Workshop is one of three nationally to gain information for development of energy/water roadmap
ALBUQUERQUE, N.M. - The National Nuclear Security Administration's Sandia National Laboratories will conduct a workshop in Kansas City, Mo., Nov. 15-16, designed to help gauge future energy and water concerns of water and electric utilities, environmental organizations, policy and regulatory groups, tribal groups, economic development organizations, government agencies, universities, research institutions, and others.
Information gained at this regional workshop and two others to be held in Baltimore and Salt Lake City over the next couple of months will be used in the development of a national science and technology roadmap looking 25 years into the future to help address major energy- and water-related issues facing the country. The roadmap will help identify both national and regional needs, issues, and gaps in technology, policy, and regulations related to the interdependency of energy and water that can be addressed through improved science and technology initiatives.
This first workshop focuses attention on the central region states and will be held at the Hilton Kansas City Airport. Participants were invited from Texas, Arkansas, Oklahoma, Kansas, Illinois, Indiana, Ohio, Michigan, Missouri, Iowa, Nebraska, Wisconsin, Minnesota, North Dakota, and South Dakota.More information can be obtained at www.sandia.gov/energy-water/central.htm.
"People don't realize that energy and water are interdependent," says Mike Hightower, one of the Sandia researchers leading the roadmap effort. "Much of energy production is done using water, and water pumping and treatment requires a lot of energy. Currently, electric power generation in the U.S. accounts for almost 40 percent of all fresh water withdrawals, equivalent to the amount of water withdrawn for agriculture. While the water consumed by electric power generation is not as great as in agriculture, as fresh water resources become more scarce, we are seeing an increasing number of power plant applications across the country being denied because of a lack of available water resources."
He adds that electricity use in the U.S. is projected to increase 20 to 30 percent over the next 25 years. That will involve a greater demand for water, which is in limited supply in many regions, including the Southeast, Southwest, and the Pacific Coast.
"Water is already tapped out in these areas," Hightower says. "National power demand for the next 25 years is growing at a 30 percent rate, while the Southeast, Southwest, and Pacific Coast are doubling their electric power needs. We are growing fastest in areas with limited water resources. To address the growing shortage of fresh water, we are to turning to ways to use impaired waters, like desalination and wastewater reuse, which are much more energy intensive. This spiral of energy and water relationships is impacting the long-term energy security of the country."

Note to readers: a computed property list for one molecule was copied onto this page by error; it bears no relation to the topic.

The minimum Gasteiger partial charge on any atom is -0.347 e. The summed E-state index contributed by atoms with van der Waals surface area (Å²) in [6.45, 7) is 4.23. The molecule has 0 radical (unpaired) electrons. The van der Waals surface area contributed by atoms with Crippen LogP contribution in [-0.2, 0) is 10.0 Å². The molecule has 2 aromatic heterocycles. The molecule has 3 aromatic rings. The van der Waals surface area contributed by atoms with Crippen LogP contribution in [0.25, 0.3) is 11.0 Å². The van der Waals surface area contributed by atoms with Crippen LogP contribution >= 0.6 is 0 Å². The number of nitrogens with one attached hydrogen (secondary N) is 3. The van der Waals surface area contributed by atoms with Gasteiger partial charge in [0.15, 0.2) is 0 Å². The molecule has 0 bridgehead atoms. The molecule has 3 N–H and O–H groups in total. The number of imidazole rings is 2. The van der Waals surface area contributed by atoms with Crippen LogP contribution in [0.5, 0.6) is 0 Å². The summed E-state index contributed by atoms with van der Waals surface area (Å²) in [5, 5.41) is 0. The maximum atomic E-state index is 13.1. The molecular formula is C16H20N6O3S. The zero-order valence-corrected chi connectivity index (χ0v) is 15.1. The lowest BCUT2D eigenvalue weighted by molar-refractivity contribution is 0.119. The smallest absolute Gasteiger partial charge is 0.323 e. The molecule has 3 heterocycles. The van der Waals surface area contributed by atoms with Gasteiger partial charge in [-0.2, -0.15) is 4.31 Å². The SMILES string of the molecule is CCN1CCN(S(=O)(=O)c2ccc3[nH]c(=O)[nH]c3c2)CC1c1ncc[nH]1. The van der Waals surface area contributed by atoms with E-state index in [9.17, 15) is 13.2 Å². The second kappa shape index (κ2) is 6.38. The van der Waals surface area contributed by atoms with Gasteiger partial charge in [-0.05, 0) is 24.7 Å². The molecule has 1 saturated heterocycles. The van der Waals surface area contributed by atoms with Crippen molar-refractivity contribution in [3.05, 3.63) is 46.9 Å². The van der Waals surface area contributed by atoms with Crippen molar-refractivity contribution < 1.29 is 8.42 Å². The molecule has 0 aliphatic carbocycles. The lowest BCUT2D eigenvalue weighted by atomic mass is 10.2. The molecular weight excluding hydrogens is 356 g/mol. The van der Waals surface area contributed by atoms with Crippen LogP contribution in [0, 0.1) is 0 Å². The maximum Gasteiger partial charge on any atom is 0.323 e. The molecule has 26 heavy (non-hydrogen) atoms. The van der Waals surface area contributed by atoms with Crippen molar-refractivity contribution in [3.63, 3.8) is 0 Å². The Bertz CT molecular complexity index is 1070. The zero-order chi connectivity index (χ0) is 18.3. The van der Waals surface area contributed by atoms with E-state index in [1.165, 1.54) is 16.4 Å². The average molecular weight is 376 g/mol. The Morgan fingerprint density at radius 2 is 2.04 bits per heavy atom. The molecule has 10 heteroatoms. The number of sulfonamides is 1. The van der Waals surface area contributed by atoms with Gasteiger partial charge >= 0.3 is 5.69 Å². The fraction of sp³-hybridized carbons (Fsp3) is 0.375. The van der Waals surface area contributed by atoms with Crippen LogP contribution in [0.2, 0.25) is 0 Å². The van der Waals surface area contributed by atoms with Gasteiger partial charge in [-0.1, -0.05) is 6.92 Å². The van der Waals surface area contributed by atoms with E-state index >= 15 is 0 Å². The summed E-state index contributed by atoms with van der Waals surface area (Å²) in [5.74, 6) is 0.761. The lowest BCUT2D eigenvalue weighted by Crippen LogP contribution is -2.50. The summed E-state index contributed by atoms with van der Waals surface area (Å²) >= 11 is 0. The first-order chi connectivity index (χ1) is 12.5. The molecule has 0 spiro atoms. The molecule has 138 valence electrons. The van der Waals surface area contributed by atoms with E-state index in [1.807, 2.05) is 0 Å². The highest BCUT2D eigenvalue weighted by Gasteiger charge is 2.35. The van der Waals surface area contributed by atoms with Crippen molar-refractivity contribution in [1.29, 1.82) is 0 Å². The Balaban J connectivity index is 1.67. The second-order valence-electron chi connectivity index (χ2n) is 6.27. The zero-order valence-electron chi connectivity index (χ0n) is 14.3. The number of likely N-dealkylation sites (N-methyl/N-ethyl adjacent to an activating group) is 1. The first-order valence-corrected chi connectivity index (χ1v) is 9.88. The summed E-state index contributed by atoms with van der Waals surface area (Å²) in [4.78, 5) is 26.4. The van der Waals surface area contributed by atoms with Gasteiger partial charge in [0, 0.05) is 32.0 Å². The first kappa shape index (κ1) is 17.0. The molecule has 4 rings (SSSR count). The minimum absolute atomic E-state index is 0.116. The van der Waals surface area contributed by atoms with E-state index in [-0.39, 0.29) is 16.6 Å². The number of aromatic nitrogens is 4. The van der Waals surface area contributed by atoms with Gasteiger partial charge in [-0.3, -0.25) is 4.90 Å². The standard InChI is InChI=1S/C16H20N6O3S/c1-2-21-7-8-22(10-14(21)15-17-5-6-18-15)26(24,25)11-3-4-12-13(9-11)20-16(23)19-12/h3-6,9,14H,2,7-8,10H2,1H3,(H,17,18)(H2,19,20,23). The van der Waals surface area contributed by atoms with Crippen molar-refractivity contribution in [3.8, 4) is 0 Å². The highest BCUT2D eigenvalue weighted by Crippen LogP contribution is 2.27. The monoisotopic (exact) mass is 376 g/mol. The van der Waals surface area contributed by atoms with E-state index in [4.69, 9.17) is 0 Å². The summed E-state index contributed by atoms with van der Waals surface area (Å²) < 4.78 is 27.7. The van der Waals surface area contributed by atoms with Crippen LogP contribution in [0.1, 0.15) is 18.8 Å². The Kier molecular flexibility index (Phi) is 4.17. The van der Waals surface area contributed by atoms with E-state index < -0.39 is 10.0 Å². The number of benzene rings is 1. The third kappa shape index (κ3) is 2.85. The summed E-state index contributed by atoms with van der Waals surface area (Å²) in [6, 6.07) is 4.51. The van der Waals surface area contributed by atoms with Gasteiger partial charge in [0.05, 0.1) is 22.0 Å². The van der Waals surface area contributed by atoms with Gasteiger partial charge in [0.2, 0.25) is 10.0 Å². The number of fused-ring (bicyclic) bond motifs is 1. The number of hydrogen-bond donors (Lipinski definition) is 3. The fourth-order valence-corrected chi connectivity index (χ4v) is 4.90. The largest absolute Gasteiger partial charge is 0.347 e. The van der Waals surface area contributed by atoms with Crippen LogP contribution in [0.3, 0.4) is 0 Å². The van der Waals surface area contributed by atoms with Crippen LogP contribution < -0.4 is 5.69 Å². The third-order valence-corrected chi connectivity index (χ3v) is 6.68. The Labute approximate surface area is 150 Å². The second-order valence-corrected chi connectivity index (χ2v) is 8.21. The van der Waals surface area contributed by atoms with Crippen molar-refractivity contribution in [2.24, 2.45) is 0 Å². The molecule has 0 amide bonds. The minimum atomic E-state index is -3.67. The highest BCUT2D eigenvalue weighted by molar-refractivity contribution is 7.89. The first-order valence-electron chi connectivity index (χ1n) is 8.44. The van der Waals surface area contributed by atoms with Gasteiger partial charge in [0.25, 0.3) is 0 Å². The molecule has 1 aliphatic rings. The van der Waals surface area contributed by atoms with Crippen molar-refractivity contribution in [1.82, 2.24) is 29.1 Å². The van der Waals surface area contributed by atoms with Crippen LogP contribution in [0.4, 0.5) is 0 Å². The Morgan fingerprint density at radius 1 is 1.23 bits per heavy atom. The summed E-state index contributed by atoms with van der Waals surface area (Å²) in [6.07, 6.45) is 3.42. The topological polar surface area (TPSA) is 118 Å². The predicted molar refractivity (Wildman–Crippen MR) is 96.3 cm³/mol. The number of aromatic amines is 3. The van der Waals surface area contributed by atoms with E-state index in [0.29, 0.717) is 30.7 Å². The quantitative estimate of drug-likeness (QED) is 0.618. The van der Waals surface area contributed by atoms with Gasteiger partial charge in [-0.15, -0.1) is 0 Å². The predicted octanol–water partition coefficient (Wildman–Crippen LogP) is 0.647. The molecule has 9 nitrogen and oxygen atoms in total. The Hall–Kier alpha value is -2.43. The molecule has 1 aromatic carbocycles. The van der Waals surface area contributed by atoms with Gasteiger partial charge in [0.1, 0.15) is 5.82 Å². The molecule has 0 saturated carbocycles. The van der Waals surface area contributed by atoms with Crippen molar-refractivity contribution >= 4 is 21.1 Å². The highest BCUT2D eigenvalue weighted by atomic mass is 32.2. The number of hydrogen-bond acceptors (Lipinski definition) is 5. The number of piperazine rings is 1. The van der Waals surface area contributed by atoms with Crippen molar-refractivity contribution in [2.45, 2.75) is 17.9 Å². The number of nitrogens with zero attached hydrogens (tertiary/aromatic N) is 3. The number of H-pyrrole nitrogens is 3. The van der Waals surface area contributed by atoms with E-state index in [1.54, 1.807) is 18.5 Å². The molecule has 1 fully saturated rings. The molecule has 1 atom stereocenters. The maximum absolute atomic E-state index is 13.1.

Sandia has received $2 million from the Department of Energy (DOE) to develop the roadmap. It must be completed by the end of fiscal year 2006.
Some of the concerns expected to be discussed and considered at the regional meetings are general lack of fresh water and impact on energy production and generation, cost of adhering to regulations, and policy issues.
Following the three regional needs assessment workshop meetings and subsequent data and gap analysis, a national Energy-Water Technology Innovations and Solutions Workshop will be held next spring to begin to identify and rank potential solutions and identify future science and technology directions, which will become the basis for the final roadmap. The final Energy-Water Roadmap will summarize the identified needs, major gaps, innovative technical approaches and research needs, research and development priorities and strategies, and associated science-based policy evaluations.
Sandia is working collaboratively with several groups in development of the roadmap. These include an executive committee of national water and energy experts representing federal and state agencies and water and energy associations from the country, and an advisory panel of DOE national laboratory representatives.
Sandia is a multiprogram laboratory operated by Sandia Corporation, a Lockheed Martin company, for the U.S. Department of Energy's National Nuclear Security Administration. With main facilities in Albuquerque, N.M., and Livermore, Calif., Sandia has major R&D responsibilities in national security, energy and environmental technologies, and economic competitiveness.
Source: Eurekalert & othersLast reviewed: By John M. Grohol, Psy.D. on 21 Feb 2009
Published on PsychCentral.com. All rights reserved.
Sell crazy someplace else. We're all stocked up here.
-- As Good As It Gets